He cometh and he killeth, too: “The Iceman”

October 10, 2013


Richard Kuklinski, the titular Iceman of Ariel Vromen’s film, is a stone cold killer in a way that pushes that description as close to the literal as is humanly possible. He was a loving husband and father, but also a mainline psychopath who is believed to have killed over 100 people, and felt not a thing about it—not remorse, excitement, or even satisfaction. He killed people the way one flicks a light switch when they enter a room: just an act without any meaning attached to it. Suffice it to say, there’ll never be an FX series featuring this guy as another sympathetic/repulsive anti-hero. To his credit, Vromen—who co-wrote and directed this film—does the only logical thing you can do with a character like Kuklinski: he treats him like the monster from a horror movie.

The Iceman begins in the early ‘60s not with a moment of violence that might plant the seeds of Kuklinski’s career as the Grim Reaper’s subcontractor, but on a date. It’s a sweetly awkward affair as Kuklinski (Michael Shannon) tries to make halting conversation with local girl, Deborah (Winona Ryder). He’s earnest, but inarticulate, and she fills in the gaps nicely with her Joisy-accented, blue-collar effervescence. It’s a good date, which will lead to marriage, family, and the only thing that might define Kuklinski as an actual human being.

He tells Deborah that he’s a currency trader, when, in fact, he’s dubbing porno movies for a local gangster, Roy DeMeo (Ray Liotta). Kuklinski is way down on the food chain, but when a business screw-up leads to a personal warning/beating by DeMeo and his thugs, he sees some value in the massive bulk and impenetrable stoicism of this guy. After a quick initiation, wherein Kuklinski dispatches a bum with supreme care and efficiency, he starts doing jobs for DeMeo.

For a few years, this means relative stability and a regular cashflow, which helps Kuklinski move his growing family into a solid blue collar strata of middle class comfort (there was a time when that actually existed–kids, ask your parents). It also causes him to cross paths with a more sophisticated, but no less professional killer named Robert Pronge (Chris Evans—about as far from Captain America as is humanly possible), but known as Mr. Freezy due to the ice cream truck he operates out of and utilizes for body storage and transport (I’m pretty sure Dexter’s first season “Ice Truck Killer” took this as inspiration).

This all comes to a dead stop when DeMeo inadvertently finds himself on the wrong side of both the New York mob and the Columbian cartels. He needs to lay low, and to that end, he basically puts Kuklinski in limbo. Essentially laid off, Kuklinski teams up with Freezy, taking freelance hits and putting him in danger of bringing the mob down on their operation. If you think that this will provide an opportunity for The Iceman to resemble something like a conventional thriller wherein we root for the antihero to protect his family from the evil gangsters, well you’d be wrong. We sure do hope that nothing bad happens to Kuklinski’s family, but that’s about as far as our sympathy goes.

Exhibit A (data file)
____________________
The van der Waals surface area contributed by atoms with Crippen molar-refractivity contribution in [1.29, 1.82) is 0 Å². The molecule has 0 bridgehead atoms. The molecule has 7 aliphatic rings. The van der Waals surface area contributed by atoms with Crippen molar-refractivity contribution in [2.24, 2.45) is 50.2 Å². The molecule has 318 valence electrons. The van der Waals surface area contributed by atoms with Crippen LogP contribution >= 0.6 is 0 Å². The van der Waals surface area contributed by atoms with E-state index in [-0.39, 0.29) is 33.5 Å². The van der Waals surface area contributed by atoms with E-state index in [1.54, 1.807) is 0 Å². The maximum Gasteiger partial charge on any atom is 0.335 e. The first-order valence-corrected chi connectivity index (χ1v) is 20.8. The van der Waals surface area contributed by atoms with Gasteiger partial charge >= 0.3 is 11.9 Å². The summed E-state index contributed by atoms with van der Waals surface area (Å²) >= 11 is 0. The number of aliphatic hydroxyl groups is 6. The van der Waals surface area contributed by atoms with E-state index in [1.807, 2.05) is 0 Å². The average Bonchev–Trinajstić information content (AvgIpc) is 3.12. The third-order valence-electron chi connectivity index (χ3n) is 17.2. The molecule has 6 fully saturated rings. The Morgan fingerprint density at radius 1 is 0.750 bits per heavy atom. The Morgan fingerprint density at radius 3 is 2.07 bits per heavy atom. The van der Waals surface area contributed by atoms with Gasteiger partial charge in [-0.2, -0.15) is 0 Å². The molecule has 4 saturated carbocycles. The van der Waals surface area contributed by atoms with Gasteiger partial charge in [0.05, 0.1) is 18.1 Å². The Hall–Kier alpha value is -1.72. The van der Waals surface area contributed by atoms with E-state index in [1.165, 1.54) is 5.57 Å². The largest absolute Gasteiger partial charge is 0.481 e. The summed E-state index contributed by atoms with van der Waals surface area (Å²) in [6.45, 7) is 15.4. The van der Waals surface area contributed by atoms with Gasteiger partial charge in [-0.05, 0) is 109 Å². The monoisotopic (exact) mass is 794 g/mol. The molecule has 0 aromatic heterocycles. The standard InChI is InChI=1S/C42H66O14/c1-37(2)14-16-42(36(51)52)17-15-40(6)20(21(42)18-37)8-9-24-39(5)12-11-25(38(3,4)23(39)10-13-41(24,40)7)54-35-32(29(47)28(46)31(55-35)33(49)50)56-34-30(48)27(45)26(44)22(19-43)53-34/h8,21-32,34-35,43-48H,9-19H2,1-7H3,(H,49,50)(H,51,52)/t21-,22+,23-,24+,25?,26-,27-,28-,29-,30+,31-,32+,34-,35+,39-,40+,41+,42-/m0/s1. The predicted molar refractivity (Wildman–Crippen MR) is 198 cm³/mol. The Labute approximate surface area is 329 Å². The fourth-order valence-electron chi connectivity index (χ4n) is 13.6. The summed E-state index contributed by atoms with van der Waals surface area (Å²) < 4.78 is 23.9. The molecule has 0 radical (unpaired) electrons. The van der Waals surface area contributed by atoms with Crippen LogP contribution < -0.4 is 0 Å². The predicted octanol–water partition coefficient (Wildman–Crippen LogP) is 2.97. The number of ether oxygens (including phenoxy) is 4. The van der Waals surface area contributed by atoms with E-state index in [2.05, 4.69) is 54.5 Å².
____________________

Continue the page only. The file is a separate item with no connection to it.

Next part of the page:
The Iceman is a nasty piece of work. The film itself is not brutal—Vroman keeps a clinical detachment from what’s happening onscreen and doesn’t at all glamorize Kuklinski’s kills—but it’s unafraid of plunging us into a world of unremitting evil. The gangsters may be businessmen, but they have moral compunctions about utilizing these two psychopaths. When they come to loggerheads with their wayward employees, the conflict has no moral or ethical core—it’s just a matter of money.

Vroman’s film, scored to a menacing synth soundtrack, is basically a Friday the 13th movie, in which we follow Jason Voorhees about his day. Front and center in nearly every scene is Michael Shannon, who is simply…well, I’m just going to say it, Michael Shannon makes everything better. As Kuklinski he plays a murderous cypher, burying almost any trace of humanity until the odd moment it spills out, giving us a glimpse of an inner-life that leaves us more baffled than we were before.  He is never less than commanding onscreen, yet stubbornly never lets us sympathize, empathize, or even relate to this character. It’s a nigh-impossible task for an actor, but he carries it off and makes this movie work.

But there really aren’t any bad performances in this movie. Ryder makes her Deborah a palpably grounded, authentic character, who shares a bond with Kuklinski built on the fact that she thinks his most inauthentic facet is the sum of his personality. Liotta and Evans both take on their roles with consummate professionalism, slipping into these characters’ skins and stubbornly refusing to let their movie-star personas peek out even once.

The Iceman isn’t a pleasant movie, but it’s an intensely watchable one. It’s a movie featuring some great craftsmanship in its every scene. It’s also such a raw, unflinching look at the moral bankruptcy of organized crime that Martin Scorcese must have slinked out of the theater. Mostly, though, it demythologizes the favorite Hollywood archetype of the professional killer, and shows it for the unmitigated terror that it is.

Incidentally, this is most I’ve written the name “Kuklinski” since the 8th grade.

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